Stories You're Not Supposed To Hear From A Pro Wrestling Production Company Owner
Synopsis: The launch of a shoot interview empire in today's modern wrestling scene.
Though the reports from the hotel down the road are troubling, we know better than to hit the panic button. Professional wrestlers of yesteryear are performers to the core. We had been in enough situations where, for whatever reason, the talent seemed like they might have a tough time delivering. But when the proverbial red light goes on they snap into a zone. It's that drastic sometimes, that sudden and obvious. They flip an internal switch and become charming and interesting. Marcus might be one of those gifted with the performer's gene.
Anthony was keeping tabs on the sitauation down the street while I was wiring myself for sound. His phone rang. It was Brian.
"They have Buff," Anthony tells me.
"Give me the phone." I take it from him. "Brian, scale of 1 to 10, how bad is it?"
We've all heard stories about what wrestlers are like in real life. Some of those are fun, some are funny, some are scary and some downright sad. But what about when they're being paid to tell their life stories to a production crew?
The world of shoot interviews has evolved considerably since they first began in the late 1990s. The idea of wrestlers sitting in front of a static backdrop and answering a list of pre-written questions was interesting to a point, yet these tell-alls had a limited shelf life. For one thing: wrestling stars tell their "real" stories in a variety of ways these days, from podcasts to WWE Network specials and everything in between. But beyond that, the consumer wanted something that had a bit more passion to it, something that says "We didn't just get Scott Hall or Greg Valentine and ask them rapid-fire questions; we made an interview with them infinitely more entertaining.
Sean Oliver redefined what a shoot interview could be when he, along with his business partners, created Kayfabe Commentaries in 2007. Their series of DVDs and on-demand specials under such titles as "Timeline: The History Of WWE," "Guest Booker" and "YouShoot" are among the most well-orchestrated shoot interviews on the market. And along with that success comes some of the most fascinating stories about wrestlers in real life that you'll likely ever come across.
Kayfabe: Stories You're Not Supposed To Hear From A Pro Wrestling Production Company Owner is very much a tell-all, in which Oliver names names, rats out bad actors, reveals some very surprising secrets, and generally discusses all the ups and downs associated with creating a niche within the wrestling shoot sub-genre.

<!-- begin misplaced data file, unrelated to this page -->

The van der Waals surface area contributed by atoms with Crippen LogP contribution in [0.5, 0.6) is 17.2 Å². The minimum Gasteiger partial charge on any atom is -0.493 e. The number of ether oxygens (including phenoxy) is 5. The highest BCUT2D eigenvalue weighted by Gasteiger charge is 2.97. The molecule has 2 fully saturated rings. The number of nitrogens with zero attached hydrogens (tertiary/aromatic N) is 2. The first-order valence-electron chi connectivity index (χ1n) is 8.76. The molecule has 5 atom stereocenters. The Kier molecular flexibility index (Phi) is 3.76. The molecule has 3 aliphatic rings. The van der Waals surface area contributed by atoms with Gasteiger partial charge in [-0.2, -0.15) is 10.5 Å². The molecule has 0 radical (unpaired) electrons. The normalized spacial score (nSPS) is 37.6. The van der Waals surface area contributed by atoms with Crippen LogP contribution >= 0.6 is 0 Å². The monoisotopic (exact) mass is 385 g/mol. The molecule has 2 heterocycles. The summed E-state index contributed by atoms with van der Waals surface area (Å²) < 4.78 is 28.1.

Oliver's humor comes shining through in the book, which helps put some perspective into what can be a times frustrating and sometimes frightening situations. He seemingly has an "only in pro wrestling" mentality when recalling many of his run-ins, which prevents this from becoming a 200-plus page bitchfest on everything wrong with professional wrestling.
Having said that... there's definitely a lot wrong with the business if some of these stories are to be believed! Some guys in the business are hucksters and creeps, for sure, but for every story we read about Buff Bagwell cheating the production company out of their already-paid fees, you have stories Bruno Sammartino, standing up to WWE when it comes to honoring previously-arranged commitments with the Kayfabe crew. Much like any other world, pro wrestling definitely has its share of good, bad and ugly.
One thought I had while reading through this: if I were a prominent professional wrestler, I might be concerned about how any interactions I had with Kayfabe might be publicly divluged in a book such as this. Sure, some of the workers definitely had it coming - from showing up in no condition to perform to changing interview rules on the fly - but even if you acted with a great deal of dignity during your interactions with Oliver, there's still a chance your verbatim conversations may be captured in a book like this. Fans of Oliver will say he's simply trying to portray the people in his world accurately, but I could see some complaining that he's going over the line.
Still, there are some fascinating stories here, and some you've likely never heard before, including behind-the-scenes accounts of The Honky Tonk Man, Joey Styles, Chyna, The Sandman, Superstar Billy Graham, Jim Cornette, Sabu, Jake The Snake Roberts, Ted DiBiase and The Iron Sheik. Oliver's account of The Iron Sheik's Ring Roasts event has to be read to be believed - even if you've seen the highlights of it before on YouTube or elsewhere.
Oliver isn't afraid to criticize himself and his company, either. Not every Kayfabe Commentaries release went as planned, and some failed to draw big money. It's one thing to make mistakes, but the clear message here is that he was able to learn from his mistakes and move on.
While parts of the book are practically advertisements for Kayfabe's line of videos, that's not necessarily a bad thing. Oliver's business is to promote these productions and if he can do so by adding some background on the various titles as part of this -- no problem.
Overall Rating: Oh Hell Yeah! This is one of the most fun, entertaining reads in some time and in some respects, reminds me of Bill Apter's (excellent) biography Is Wrestling Fixed? I Didn't Know It Was Broken! Whether you're a regular viewer of the Kayfabe Commentaries videos, or you just want to hear some really fun dirt... this is a worthwhile read.